How I spent my…

…Tuesday afternoon.

Before: house-front-before

After: house front after

Although this color – Dried Lavender at Sherwin Williams – wouldn’t be everyone’s cup of tea, I really like it. It makes my house looks more like me. Since I plan to live here until I can’t live alone anymore, I am not concerned about what the next homeowner might think; I’m much more focused on what I like, what makes me happy. This was one more step.

I took the shutters down in the morning (with some difficulty as the old flathead screws were very rusty and I had to be careful not to strip them), then started painting at noon when my daughter and grandson left after their visit. I got 2 coats on the front door, the shutters, and the side door, and was putting things away at 5PM. Not bad for 5 hours work! This morning I got new phillips head screws for the shutters and put them back up in literally seconds per shutter.

A few days ago I also got some shots of recent weaving. So here you go.

You’d seen the flat black and white hand painted Tencel shawl. I turned one of the three into a mobius. A standard shot first.

black and whit hand painted tencel mobius

What happens when you turn it sideways? A slightly different look. If Dolly was larger than a size 8, it would be easier to dress her differently.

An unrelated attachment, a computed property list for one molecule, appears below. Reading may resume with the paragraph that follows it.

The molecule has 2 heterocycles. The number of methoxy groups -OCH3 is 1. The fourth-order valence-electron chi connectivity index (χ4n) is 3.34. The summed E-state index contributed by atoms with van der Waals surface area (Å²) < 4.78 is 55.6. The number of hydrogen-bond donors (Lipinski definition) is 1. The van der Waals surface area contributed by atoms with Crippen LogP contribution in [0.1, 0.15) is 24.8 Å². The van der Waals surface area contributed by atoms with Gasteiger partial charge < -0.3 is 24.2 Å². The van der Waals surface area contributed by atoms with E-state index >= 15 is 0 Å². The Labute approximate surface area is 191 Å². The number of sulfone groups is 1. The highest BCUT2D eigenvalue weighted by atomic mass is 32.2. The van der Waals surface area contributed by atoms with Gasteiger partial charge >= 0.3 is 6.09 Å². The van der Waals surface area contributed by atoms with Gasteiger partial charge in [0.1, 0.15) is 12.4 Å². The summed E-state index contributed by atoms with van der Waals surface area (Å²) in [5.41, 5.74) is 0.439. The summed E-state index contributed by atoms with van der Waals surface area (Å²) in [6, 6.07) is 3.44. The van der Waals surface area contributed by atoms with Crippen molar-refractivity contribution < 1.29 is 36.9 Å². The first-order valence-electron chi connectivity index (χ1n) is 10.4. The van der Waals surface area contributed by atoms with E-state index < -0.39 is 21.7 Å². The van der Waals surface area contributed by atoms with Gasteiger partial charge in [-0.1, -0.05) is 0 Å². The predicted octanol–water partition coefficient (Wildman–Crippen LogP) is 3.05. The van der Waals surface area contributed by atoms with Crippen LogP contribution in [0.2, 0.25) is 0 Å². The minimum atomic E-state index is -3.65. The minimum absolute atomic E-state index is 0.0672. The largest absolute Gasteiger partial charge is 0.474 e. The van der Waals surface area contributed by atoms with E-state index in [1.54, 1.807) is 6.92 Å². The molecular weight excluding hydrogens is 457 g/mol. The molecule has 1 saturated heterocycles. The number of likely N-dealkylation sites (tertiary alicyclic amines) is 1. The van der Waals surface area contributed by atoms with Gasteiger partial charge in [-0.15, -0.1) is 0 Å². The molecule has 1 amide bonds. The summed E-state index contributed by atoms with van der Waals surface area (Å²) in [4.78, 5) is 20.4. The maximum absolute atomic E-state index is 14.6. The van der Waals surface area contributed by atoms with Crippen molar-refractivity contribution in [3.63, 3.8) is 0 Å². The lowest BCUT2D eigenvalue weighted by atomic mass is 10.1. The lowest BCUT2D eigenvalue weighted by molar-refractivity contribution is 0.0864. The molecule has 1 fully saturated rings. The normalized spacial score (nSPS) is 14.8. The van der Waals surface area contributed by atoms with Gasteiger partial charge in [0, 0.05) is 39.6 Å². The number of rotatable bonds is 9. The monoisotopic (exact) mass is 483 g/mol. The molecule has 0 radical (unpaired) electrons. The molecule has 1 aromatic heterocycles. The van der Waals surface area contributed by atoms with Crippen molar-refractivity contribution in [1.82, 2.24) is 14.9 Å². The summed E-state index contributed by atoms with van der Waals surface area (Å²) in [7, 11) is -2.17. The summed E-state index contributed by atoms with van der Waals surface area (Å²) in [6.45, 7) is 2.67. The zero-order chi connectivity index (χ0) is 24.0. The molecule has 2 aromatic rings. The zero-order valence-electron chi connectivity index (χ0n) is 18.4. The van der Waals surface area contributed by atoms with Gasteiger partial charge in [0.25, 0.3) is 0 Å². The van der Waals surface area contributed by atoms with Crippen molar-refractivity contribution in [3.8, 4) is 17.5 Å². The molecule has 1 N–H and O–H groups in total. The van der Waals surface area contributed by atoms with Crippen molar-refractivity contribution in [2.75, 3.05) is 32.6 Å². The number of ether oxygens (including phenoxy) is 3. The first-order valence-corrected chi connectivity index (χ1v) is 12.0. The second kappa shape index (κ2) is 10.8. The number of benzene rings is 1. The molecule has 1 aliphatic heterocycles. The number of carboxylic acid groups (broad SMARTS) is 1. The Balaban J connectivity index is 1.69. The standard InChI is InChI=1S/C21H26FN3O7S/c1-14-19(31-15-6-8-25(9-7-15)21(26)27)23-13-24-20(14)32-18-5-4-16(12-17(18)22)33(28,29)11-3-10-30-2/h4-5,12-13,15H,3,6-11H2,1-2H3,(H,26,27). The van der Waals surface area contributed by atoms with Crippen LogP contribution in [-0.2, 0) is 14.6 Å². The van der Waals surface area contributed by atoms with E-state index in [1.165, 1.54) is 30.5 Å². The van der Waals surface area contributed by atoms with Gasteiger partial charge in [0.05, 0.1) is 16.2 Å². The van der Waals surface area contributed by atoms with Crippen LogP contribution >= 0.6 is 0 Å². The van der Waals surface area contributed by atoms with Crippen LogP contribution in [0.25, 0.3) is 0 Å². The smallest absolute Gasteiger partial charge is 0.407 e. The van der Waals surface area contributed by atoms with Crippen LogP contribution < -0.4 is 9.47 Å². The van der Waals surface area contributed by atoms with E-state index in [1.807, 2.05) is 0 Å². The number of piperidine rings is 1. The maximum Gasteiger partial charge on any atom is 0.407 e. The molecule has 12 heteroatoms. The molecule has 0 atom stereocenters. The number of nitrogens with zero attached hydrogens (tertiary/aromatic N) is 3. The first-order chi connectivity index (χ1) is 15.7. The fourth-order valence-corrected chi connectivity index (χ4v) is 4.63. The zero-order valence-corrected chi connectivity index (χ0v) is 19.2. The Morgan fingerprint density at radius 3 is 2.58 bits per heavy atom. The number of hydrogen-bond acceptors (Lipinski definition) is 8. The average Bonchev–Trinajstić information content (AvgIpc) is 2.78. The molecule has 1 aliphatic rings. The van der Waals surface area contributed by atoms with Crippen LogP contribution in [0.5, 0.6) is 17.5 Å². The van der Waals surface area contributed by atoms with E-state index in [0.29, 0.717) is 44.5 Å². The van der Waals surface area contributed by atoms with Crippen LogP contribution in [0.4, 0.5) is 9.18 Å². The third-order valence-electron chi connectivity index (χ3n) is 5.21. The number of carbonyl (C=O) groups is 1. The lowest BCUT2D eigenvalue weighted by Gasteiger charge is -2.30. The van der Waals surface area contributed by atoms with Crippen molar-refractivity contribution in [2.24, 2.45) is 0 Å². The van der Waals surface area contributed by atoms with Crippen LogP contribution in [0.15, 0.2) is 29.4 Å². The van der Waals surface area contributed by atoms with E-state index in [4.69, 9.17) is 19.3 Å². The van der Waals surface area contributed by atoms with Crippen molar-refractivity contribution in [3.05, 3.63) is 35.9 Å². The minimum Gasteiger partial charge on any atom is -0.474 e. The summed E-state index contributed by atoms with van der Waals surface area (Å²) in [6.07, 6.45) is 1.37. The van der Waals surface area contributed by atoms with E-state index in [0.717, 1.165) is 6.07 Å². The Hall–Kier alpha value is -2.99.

hand painted black & white tencel shawl

And if she had arms, even more so. Photographing my shrugs well seems impossible to me. So how the heck will I display them at a show? I have no idea and am hoping you have suggestions.

Here’s the first one, with a mostly cotton warp (the hand painted parts are a bamboo-cotton blend) and a natural cotton weft.
cotton & bamboo handwoven shrug

And the second, with a black tencel weft.

handwoven shrug

Since that photo doesn’t really show it well, I tried another way. Not better, just differently not-good.

handwoven shrug with black

I have two more pieces woven and finished, but no photos. Next post…

Not idle hands

My hands are most decidedly not the devil’s workshop of late. In addition to the weaving — which I will photograph and post soon — I’ve been preserving fruit.

Yesterday I made my second batch of refrigerator pickles from cukes in my yard. (FYI although I had some trepidation about using my English cukes for this, they worked beautifully.) These sweet pickles are SO easy and SO good, and they can be kept in the frig for about ever. Even better, they can be FROZEN and still retain their crunchy goodness! I didn’t get any pix of them, so instead am posting the recipe for you.

REFRIGERATOR/FREEZER PICKLES

Thinly slice 7 cups cucumbers and 2 large onions (I use the slicing capability of my food processor to make short work of this step.)
Add 2 Tablespoons salt and stir

Mix together:
1 cup white vinegar
1 cup white sugar
1/2 teaspoon celery seed
1 teaspoon mustard seed
1 teaspoon ground turmeric

Pour this over the first mixture and stir. Sit on the counter/table and stir occasionally for 2-3 hours. Now you can put it in jars for the frig or freezer bags, as you prefer. (Truth be told, I save a second bowl and just put the juice ingredients right into the cukes/onions/salt and stir well.)